Distasteful though it might seem, Washington Republicans are not shy in discussing how speedily they’d replace Democratic‐appointed Justice Ruth Bader Ginsburg in the event of her near‐term death or retirement.
And that’s because they understand something important: the executive power of appointment to high‐powered institutions is an important tool in conserving your agenda or constraining your opponents’ impulses, even after you’ve left office.
Do Conservatives understand this?
With Remainers in Parliament seeking to block, delay, and frustrate its every move on Brexit, one would hope Boris Johnson’s government had learnt a thing or two about constraints. But reports suggest the Chancellor Sajid Javid will actually delay appointing a replacement for Bank of England Governor Mark Carney until after an election, in part because another government might not like the appointee.
The Tories, it seems, are playing by Queensbury Rules in a hostile world of “anything goes”.
This would be a missed opportunity in ordinary times. But the whole justification for an independent Bank of England is to insulate monetary policy from clear political risks, the biggest of which is surely giving Jeremy Corbyn and John McDonnell the power of appointing a radical new Governor.
That’s what makes the reasoning for the Governor appointment delay so baffling.
Kate Barker, a member of the independent appointment panel, has said that, given ongoing events and the eight‐year term, any appointment must be “politically sensitive” – i.e. robust to a change in administration. Other journalists have claimed that Javid hurriedly replacing Mark Carney would “risk” a new Corbyn government firing the appointee.
That risk, though, is a trivial one in the grand scheme of things. Economic policy is the area of Government activity where politicians frequently mess up with disastrous consequences.
Corbyn and McDonnell’s long‐desired socialist agenda has an economic record of failure so obvious and so blatant that their views are seemingly impervious to facts, experience or reasoning. And the institution with arguably the greatest impact on the economy of the UK is the Bank of England. Far from being a “risk” to political decency or the institutional credibility of the Bank of England to appoint a Governor before polls are cast, that context makes it the Conservatives patriotic duty to do so.
Labour’s plans for the Bank of England are clear. A report they commissioned last year explains how the Old Lady of Threadneedle Street would be mandated to use monetary policy to target a long run annual target of 3pc productivity growth or more.
Economists generally see monetary policymakers’ role as trying to dampen the business cycle of boom and bust by targeting a future inflation rate. The aim, in other words, is to avoid massive volatility of output through delivering price stability. Yet Labour want to tear that up, returning to a pre‐independence era where central banks try to chase higher growth beyond the economy’s potential, risking spiraling prices.
Worse, Labour effectively want the Bank to start tilting the deck explicitly by allocating credit across the economy.
Such a broadening of its remit would, of course, facilitate huge crony capitalism, massive resource misallocation, and undermine the Bank’s clear current focuses, all at the same time.
But we shouldn’t be surprised about this radical agenda. At one stage, Corbyn and McDonnell even flirted with the idea of people’s QE – allowing the Bank to print money to directly finance public infrastructure projects.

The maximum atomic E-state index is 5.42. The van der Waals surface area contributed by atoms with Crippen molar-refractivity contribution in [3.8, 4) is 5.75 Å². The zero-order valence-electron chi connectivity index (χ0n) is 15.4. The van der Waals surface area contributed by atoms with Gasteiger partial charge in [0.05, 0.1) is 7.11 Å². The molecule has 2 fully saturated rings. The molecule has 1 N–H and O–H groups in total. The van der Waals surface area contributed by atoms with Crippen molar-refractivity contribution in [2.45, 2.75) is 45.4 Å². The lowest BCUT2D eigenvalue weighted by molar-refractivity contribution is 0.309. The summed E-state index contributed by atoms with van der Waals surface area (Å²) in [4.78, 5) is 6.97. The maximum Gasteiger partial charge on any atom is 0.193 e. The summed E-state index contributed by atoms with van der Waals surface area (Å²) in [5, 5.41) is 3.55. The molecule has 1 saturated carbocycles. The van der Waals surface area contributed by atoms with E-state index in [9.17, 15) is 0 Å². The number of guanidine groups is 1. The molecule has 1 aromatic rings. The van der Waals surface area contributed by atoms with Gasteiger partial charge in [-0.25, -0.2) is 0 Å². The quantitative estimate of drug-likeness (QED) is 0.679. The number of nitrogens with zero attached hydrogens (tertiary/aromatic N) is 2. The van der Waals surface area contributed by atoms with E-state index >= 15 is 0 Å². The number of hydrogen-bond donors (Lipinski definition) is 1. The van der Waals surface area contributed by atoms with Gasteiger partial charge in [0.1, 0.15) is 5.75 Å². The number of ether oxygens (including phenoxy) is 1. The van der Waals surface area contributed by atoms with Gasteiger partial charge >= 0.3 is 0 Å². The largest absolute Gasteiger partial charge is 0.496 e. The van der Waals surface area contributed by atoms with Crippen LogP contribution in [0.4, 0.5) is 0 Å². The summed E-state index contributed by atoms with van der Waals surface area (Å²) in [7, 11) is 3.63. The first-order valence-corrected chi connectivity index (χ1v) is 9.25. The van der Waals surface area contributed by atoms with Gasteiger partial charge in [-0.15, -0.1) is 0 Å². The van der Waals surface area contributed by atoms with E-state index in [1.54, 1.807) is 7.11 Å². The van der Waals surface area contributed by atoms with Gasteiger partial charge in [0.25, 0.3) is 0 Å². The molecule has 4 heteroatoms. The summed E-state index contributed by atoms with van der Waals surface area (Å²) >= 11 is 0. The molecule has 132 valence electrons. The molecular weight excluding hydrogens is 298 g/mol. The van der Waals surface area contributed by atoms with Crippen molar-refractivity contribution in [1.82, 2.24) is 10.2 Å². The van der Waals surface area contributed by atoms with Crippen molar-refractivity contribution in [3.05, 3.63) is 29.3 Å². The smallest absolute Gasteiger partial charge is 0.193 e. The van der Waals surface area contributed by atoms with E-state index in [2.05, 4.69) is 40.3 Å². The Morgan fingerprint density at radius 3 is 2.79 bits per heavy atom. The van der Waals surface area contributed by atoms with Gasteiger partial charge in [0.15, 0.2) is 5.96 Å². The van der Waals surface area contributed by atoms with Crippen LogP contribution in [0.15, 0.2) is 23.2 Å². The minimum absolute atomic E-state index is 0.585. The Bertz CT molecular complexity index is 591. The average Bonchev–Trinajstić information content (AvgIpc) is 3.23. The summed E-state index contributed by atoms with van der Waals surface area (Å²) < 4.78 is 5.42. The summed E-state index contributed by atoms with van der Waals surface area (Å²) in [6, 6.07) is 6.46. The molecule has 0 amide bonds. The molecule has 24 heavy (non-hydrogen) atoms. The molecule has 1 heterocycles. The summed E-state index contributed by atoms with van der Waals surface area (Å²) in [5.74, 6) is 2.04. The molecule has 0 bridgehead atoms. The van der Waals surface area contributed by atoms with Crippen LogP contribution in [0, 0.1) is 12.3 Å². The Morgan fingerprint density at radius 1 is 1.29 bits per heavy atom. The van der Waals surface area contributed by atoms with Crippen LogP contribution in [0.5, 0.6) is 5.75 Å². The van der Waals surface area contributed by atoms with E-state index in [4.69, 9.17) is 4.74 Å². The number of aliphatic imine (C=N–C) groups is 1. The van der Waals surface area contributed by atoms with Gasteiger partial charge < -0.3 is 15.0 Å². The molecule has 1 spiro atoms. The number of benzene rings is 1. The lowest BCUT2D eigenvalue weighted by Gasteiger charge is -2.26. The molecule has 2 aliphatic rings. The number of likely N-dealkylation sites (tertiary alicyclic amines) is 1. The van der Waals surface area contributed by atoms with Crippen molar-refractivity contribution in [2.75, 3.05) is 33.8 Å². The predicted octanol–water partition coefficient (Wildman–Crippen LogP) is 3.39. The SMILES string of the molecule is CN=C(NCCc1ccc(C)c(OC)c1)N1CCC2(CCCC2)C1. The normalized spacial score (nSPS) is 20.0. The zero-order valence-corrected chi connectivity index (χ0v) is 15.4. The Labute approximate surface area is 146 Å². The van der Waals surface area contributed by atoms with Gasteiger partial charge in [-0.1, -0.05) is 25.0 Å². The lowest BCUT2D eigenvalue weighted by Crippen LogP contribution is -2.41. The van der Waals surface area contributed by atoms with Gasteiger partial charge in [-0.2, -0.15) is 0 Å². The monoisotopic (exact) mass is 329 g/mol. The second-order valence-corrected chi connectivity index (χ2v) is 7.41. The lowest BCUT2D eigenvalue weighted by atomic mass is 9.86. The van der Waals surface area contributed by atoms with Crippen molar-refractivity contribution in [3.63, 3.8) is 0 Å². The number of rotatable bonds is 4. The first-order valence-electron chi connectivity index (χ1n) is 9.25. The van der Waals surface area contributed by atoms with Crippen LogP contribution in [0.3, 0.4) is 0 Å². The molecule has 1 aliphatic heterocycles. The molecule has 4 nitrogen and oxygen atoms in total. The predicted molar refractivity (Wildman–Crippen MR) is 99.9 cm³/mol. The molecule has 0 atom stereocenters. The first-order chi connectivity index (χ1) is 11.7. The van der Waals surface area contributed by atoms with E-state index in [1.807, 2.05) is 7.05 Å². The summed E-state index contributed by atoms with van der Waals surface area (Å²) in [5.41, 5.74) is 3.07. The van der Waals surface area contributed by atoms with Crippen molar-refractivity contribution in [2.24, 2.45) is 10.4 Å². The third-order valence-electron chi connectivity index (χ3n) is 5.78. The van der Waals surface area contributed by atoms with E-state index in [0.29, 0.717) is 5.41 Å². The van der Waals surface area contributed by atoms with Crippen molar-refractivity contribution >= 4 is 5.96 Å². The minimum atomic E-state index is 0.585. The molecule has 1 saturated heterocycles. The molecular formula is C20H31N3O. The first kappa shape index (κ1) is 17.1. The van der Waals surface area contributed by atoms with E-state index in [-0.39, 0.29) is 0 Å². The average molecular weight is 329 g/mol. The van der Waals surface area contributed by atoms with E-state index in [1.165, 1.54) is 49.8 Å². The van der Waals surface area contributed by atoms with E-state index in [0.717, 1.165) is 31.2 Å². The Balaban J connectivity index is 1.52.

Now, it’s true that Parliamentary legislation sets the remit and mandate of the Bank. To that extent, the Bank is indeed democratically accountable.
But the reason the Bank appointees are then given tools to go away and do their job, insulated from day‐to‐day “democratic control”, is to stop policymakers pressuring them to ramp up unsustainable growth for electoral purposes. By and large, this has worked: inflation has been much better anchored since the Bank’s decisions have been stripped away from political control.
All this means the Tories’ reticence to appointing a Governor is hard to fathom. Why not select someone now, of conservative disposition but independent‐minded, who buys into the current remit, and who would stick to the mandate through any choppy Corbyn or Brexit seas? What exactly is the downside here?
Suppose Corbyn won the election. We would see a likely adverse market reaction and a plunging pound. The country would require a competent Governor in place to deal with any initial disruption and uncertainty.
As Corbyn’s agenda was rolled out, an independent‐minded person might find him or herself later having to curb excessive credit creation by new public banks and government mandates. Such a voice, imbued in the current framework, would also likely do a public service in engaging in robust debates with the executive about changing the BoE’s operating framework, and would be unlikely to meekly accept a new, unjustified economic target without a fight.
Now, Corbyn of course could pass legislation to change the Bank’s mandate. At his most extreme, he could fire the incumbent Governor explicitly straight after an election victory, to avoid these clashes. But markets would then pass judgment on the decision to jettison Bank independence and engage in its explicit politicisation. The Conservatives, at worst, would merely have set an additional constraint against a radical Corbyn overhaul of the Bank.
Given Labour’s intentions, it seems bonkers for the government to spurn appointing someone in case Corbyn might then want to sack them. In fact, it’s difficult to think of a better reason to get a sensible head in now.